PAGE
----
Donor portrait

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This 15th-century Nativity by Rogier van der Weyden shows the fashionably dressed donor integrated into the main scene, the central panel of a triptych.

A donor portrait or votive portrait is a portrait in a larger painting or other work showing the person who commissioned and paid for the image, or a member of his, or (much more rarely) her, family. Donor portrait usually refers to the portrait or portraits of donors alone, as a section of a larger work, whereas votive portrait may often refer to a whole work of art, including for example a Madonna, especially if the donor is very prominent. The terms are not used very consistently by art historians, as Angela Marisol Roberts points out,[1] and may also be used for smaller religious subjects that were probably made to be retained by the commissioner rather than donated to a church.

Donor portraits are very common in religious works of art, especially paintings, of the Middle Ages and Renaissance, the donor usually shown kneeling to one side, in the foreground of the image. Often, even late into the Renaissance, the donor portraits, especially when of a whole family, will be at a much smaller scale than the principal figures, in defiance of linear perspective. By the mid-15th century donors began to be shown integrated into the main scene, as bystanders and even participants.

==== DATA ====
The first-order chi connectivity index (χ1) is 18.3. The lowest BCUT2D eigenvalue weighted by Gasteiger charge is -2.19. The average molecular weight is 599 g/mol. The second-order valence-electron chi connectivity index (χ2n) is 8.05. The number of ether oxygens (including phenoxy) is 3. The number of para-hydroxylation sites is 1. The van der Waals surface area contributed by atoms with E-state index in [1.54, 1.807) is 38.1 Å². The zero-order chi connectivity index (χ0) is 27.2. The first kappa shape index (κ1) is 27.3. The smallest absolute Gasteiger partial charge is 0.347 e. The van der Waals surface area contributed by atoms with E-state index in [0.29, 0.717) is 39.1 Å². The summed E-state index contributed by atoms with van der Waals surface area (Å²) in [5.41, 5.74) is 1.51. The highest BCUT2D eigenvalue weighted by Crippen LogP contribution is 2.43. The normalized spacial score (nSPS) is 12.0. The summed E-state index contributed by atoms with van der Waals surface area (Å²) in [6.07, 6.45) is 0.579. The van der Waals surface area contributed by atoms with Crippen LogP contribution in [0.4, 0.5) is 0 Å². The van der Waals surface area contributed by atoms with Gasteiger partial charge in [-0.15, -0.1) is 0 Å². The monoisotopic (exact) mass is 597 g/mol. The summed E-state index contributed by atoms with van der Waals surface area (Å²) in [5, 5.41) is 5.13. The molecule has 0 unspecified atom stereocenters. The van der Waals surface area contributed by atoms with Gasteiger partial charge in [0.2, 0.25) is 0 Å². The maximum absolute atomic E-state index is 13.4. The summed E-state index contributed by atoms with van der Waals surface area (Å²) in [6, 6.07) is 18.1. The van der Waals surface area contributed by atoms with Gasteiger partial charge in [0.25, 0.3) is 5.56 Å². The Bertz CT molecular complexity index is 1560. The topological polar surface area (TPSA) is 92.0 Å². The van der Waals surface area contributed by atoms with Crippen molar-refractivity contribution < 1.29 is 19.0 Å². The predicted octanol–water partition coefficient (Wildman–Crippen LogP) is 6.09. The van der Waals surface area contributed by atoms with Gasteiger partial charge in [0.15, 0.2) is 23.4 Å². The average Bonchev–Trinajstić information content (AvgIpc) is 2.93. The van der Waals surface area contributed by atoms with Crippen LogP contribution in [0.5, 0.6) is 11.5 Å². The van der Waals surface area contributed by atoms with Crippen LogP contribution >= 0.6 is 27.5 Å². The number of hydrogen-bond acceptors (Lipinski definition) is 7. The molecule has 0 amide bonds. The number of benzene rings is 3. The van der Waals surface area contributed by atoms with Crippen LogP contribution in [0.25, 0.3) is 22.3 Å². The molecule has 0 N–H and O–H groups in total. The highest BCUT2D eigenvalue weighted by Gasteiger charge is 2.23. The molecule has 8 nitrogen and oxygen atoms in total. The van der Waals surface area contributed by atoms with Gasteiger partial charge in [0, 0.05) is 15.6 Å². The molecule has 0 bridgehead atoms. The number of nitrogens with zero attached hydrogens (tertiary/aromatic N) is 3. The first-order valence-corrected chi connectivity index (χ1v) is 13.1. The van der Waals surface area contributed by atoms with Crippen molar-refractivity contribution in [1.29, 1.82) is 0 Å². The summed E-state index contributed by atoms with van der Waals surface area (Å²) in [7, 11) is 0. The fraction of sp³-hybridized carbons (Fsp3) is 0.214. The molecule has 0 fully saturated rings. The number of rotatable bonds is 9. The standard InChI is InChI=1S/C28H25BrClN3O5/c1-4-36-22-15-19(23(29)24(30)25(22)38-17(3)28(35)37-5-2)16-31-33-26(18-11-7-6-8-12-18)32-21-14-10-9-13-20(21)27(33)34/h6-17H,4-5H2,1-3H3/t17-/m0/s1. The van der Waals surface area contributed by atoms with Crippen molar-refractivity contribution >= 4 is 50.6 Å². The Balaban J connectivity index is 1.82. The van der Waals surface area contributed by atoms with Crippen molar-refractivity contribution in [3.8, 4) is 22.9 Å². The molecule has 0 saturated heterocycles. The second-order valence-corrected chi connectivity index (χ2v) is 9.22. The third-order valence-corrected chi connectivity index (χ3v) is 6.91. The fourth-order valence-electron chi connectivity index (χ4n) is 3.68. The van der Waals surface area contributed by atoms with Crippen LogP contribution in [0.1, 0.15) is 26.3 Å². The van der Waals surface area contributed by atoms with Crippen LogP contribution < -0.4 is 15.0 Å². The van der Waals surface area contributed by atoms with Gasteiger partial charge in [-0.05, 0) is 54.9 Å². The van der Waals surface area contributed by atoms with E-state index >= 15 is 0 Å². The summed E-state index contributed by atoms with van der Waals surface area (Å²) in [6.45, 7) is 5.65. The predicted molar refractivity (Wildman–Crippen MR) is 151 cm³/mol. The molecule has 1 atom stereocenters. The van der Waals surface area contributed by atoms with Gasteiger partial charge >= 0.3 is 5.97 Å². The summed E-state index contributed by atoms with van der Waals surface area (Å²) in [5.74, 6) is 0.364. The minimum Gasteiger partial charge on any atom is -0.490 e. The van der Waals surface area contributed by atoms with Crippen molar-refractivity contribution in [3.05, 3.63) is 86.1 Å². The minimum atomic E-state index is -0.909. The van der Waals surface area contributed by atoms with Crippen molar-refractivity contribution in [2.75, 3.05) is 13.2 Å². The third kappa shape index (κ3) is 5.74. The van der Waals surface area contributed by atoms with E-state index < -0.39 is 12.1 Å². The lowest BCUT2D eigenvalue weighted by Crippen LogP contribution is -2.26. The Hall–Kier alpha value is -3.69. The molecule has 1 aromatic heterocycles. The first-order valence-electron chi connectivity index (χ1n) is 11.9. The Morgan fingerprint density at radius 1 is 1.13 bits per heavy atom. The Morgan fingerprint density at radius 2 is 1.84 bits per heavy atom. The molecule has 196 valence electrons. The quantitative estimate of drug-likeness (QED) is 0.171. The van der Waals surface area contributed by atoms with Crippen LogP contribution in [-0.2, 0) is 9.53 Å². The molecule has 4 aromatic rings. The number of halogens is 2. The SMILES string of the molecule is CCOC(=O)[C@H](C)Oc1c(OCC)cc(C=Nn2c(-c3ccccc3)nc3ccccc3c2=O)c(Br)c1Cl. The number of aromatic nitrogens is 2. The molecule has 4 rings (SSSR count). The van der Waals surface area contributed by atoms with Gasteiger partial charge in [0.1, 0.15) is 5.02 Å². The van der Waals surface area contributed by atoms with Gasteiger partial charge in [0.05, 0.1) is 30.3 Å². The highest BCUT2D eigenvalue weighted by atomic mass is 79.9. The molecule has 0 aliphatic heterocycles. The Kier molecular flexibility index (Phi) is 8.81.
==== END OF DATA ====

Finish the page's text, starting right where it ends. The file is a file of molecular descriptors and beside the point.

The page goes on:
Placement[edit]

Male side panel of Hans Memling's Triptych of Wilhelm Moreel; the father is supported by his patron saint, with his five sons behind him.
Female side of Memling's Triptych of Wilhelm Moreel with twelve family members; the central panel is here.

The purpose of donor portraits was to memorialize the donor and his family, and especially to solicit prayers for them after their death.[2] Gifts to the church of buildings, altarpieces, or large areas of stained glass were often accompanied by a bequest or condition that masses for the donor be said in perpetuity, and portraits of the persons concerned were thought to encourage prayers on their behalf during these, and at other times. Displaying portraits in a public place was also an expression of social status; donor portraits overlapped with tomb monuments in churches, the other main way of achieving these ends, although donor portraits had the advantage that the donor could see them displayed in his own lifetime.

When a whole building was financed, a sculpture of the patron might be included on the facade or elsewhere in the building. Jan van Eyck's Rolin Madonna is a small painting where the donor Nicolas Rolin shares the painting space equally with the Madonna and Child, but Rolin had given great sums to his parish church, where it was hung, which is represented by the church above his praying hands in the townscape behind him.[3]